PubMed ID (PMID): 34319661Pages 259, Language: English
PubMed ID (PMID): 34319662Pages 260-261, Language: English
PubMed ID (PMID): 34319663Pages 262-279, Language: English
Aim: To investigate whether different restoration designs, overlay types, and full crowns in posterior teeth have similarly acceptable marginal sealing and quality.
Materials and methods: For Part 1 of the present study (investigation of fracture resistance), 70 extracted molars were divided into five groups (N = 14), prepared with four different posterior indirect adhesive restoration (PIAR) overlay design types, according to the adhesthetics classification. The groups were: 1. Butt Joint; 2. Full Bevel; 3. Shoulder; 4. Full Crown; 5. Sound Tooth. For Part 2 of the study (present article; marginal quality), there was no group 5, and only 56 of the 70 extracted molars were used. Seven expert dentists performed all the preparation and cementation phases with codified protocols. A CAD/CAM workflow was used to realize the 56 monolithic lithium disilicate restorations. The samples were tested with thermomechanical loading (TML) and the marginal quality evaluated. The data relating to fracture resistance are presented in Part 1 of this study (Int J Esthet Dent 2021;16:2–17).
Results and conclusions: In terms of marginal quality after TML, within the limitations of the present study, in molar teeth (without endodontic treatments) restored with different monolithic ceramic lithium disilicate PIAR designs, it is possible to present the following
PubMed ID (PMID): 34319664Pages 280-299, Language: English
The injectable composite resin technique is a minimally invasive and purely additive procedure that uses a transparent silicone index and flowable composite resin to translate the restorative plan from the wax-up to the final restoration. Its minimally invasive nature means that it can preserve tooth structure as it may not require hard tissue reduction. It is also an indirect/direct molding technique that allows the clinician to perform a direct restoration based on a proper analysis and planning. This case report describes a simple case of reshaping the maxillary lateral incisor and maxillary first premolar of a 25-year-old female patient to close the buccal corridor and restore smile symmetry. Digital planning was used to make a biocopy of the contralateral incisor to mimic the restoration. A printed model was prepared based on the design of the digital wax-up, followed by an analog protocol. Shade selection was challenging due to the high translucency of the incisal edges. This article is a step-by-step description of the injectable composite resin technique. It also compares this technique with other treatment options such as ceramic veneers, prefabricated composite veneers, different molding techniques, and freehand bonding. The significant advantages of the injectable composite resin technique include its predictability, repeatability, simplicity, minimal invasiveness, and financial affordability for patients. Recent studies demonstrate significant improvements in physical, mechanical, and optical properties of specific flowable composite resins, which reinforces the justification for implementing them in different restorative procedures.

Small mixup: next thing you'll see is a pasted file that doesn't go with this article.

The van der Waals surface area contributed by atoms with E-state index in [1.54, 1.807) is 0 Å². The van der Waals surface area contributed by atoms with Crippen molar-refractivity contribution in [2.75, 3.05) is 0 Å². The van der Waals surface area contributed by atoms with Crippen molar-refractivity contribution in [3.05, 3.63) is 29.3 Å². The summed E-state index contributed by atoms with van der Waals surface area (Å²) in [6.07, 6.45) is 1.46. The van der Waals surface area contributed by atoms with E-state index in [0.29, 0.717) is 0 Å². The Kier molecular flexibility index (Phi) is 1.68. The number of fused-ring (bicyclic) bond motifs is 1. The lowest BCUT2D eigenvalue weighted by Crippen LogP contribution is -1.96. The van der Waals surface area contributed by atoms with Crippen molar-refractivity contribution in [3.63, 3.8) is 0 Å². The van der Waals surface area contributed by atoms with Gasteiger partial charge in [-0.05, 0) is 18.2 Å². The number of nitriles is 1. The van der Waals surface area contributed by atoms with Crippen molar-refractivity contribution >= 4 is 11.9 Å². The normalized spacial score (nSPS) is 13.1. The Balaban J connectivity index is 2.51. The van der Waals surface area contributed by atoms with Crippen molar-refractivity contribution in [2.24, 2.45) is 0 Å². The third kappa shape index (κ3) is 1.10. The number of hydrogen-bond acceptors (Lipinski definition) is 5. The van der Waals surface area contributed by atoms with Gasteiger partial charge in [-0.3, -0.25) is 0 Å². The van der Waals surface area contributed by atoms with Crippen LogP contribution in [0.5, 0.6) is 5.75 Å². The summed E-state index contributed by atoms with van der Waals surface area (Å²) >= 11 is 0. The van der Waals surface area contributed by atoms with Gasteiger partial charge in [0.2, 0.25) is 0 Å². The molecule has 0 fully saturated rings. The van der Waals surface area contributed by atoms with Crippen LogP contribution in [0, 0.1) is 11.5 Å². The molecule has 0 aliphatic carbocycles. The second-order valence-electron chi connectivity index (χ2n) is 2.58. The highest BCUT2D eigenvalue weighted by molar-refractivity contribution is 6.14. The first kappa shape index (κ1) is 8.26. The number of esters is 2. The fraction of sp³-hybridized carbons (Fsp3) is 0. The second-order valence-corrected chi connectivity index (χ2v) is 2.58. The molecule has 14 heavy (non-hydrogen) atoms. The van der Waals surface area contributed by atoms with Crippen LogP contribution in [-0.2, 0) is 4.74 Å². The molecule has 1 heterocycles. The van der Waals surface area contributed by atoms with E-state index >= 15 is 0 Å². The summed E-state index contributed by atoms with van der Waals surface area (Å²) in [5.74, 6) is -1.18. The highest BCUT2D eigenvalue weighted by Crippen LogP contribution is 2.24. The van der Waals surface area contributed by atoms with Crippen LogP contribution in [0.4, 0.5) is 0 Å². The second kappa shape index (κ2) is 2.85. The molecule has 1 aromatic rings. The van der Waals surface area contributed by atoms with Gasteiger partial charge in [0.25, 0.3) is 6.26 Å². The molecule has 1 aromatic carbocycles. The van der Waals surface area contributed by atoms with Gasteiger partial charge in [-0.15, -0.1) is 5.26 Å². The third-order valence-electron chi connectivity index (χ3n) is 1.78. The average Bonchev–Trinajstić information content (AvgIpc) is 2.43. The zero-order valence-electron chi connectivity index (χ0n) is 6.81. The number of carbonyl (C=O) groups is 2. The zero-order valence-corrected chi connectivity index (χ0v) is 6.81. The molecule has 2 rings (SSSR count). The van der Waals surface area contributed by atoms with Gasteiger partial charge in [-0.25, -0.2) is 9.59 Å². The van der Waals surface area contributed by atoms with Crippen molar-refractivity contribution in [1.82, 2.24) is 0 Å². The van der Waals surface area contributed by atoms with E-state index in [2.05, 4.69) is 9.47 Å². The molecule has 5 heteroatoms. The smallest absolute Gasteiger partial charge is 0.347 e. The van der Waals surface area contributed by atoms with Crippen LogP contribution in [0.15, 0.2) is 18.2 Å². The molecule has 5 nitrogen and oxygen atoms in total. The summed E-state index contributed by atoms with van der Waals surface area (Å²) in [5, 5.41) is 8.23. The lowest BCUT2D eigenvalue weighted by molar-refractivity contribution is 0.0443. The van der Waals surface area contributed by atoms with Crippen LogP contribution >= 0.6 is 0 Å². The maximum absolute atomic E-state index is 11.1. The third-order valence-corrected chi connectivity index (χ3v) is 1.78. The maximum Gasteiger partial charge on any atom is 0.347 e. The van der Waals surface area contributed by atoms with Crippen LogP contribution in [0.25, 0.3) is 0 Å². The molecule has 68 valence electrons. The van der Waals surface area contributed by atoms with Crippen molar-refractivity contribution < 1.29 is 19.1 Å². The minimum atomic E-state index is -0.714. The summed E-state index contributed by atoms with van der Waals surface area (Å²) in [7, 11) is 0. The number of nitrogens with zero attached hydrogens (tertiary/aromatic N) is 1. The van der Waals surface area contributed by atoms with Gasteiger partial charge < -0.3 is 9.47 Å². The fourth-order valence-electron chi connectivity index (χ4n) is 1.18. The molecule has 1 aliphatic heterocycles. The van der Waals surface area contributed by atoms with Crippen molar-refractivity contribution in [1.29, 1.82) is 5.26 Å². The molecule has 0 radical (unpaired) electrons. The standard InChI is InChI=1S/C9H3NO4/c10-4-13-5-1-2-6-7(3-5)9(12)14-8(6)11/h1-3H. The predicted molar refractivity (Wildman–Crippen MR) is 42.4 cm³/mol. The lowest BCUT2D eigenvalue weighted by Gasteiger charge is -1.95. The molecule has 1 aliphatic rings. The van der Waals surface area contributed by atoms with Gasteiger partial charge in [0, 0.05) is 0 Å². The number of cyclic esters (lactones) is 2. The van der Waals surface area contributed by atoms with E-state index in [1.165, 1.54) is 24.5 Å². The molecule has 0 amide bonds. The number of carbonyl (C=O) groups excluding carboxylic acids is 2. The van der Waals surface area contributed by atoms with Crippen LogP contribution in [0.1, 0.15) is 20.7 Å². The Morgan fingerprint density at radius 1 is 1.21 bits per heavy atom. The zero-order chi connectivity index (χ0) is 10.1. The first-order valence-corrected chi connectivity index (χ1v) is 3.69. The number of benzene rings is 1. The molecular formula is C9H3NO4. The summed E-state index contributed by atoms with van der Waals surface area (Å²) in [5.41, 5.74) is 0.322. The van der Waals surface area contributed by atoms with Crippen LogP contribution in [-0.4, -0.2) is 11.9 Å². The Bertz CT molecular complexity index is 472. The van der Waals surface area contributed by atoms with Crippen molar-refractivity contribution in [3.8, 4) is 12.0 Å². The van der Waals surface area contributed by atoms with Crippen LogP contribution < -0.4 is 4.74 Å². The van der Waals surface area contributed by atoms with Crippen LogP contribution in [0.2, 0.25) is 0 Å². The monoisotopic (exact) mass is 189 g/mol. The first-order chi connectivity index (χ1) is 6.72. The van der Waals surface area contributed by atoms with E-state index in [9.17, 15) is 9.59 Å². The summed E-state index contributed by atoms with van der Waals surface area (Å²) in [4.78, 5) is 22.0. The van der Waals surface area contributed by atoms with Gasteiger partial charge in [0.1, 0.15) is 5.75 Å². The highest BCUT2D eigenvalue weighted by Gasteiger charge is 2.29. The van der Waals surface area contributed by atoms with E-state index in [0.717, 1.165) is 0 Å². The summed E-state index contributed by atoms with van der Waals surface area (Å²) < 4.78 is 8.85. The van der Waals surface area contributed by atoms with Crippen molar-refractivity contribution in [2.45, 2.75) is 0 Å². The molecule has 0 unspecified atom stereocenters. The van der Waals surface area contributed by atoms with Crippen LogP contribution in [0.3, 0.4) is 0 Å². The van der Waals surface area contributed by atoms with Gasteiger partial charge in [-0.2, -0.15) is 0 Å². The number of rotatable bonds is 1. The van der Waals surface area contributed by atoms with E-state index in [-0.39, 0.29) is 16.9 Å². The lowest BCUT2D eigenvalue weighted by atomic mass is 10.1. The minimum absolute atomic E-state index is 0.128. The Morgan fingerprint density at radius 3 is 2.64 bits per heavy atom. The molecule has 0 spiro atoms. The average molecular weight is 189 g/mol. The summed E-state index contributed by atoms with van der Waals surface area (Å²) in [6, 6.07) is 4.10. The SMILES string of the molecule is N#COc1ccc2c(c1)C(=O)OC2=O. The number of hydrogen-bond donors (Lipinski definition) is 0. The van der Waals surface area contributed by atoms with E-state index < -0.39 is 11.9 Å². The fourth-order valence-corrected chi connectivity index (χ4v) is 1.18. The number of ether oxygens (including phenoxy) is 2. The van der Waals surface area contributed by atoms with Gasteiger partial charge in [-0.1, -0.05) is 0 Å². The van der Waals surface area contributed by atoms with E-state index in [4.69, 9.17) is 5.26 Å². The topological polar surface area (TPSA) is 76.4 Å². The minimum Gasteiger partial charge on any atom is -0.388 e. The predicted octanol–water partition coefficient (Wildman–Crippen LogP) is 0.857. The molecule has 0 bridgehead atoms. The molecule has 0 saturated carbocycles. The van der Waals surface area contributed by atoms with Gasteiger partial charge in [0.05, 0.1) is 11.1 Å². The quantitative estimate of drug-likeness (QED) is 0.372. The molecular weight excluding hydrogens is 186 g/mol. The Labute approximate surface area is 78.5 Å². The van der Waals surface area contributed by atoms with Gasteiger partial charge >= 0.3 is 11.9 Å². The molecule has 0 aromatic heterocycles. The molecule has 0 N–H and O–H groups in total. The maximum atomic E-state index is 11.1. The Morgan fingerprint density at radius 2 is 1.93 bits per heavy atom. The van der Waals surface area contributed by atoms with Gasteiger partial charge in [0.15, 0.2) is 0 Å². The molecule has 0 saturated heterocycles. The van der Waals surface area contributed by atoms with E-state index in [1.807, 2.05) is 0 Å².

PubMed ID (PMID): 34319665Pages 300-309, Language: English
Patient expectations for rehabilitations of a high esthetic standard as well as the demand for fast but efficient care have provided new work perspectives in dentistry. Dentists also have to choose between conventional and digital workflows. The aim of the present randomized restorative trial was to compare diagnostic waxing (DW) performed conventionally with its digital counterpart and to assess the two approaches from the point of view of both patient and dentist. Twenty patients with esthetic complaints were selected to undergo molding processes to obtain conventional study models on the one hand, and intraoral scanning to obtain virtual models on the other. Both the 2D planning and 3D virtual models were sent to the laboratory for the performance of DW. The restorative trial was evaluated by one evaluator dentist, while patient opinion was determined through customized questionnaires. The results show that although 80% of patients rated the digital method to be more convenient in terms of execution time and comfort and indicated that scanning was the most reliable way to obtain an impression, 65% chose the conventional DW for their esthetic restoration after the mock-up tests were performed and analyzed. The evaluating dentist preferred the conventional DW technique in 50% of cases assessed. The conclusion is that although digital technology has its advantages, the final esthetic result does not always meet the expectations and demands of patients and dentists.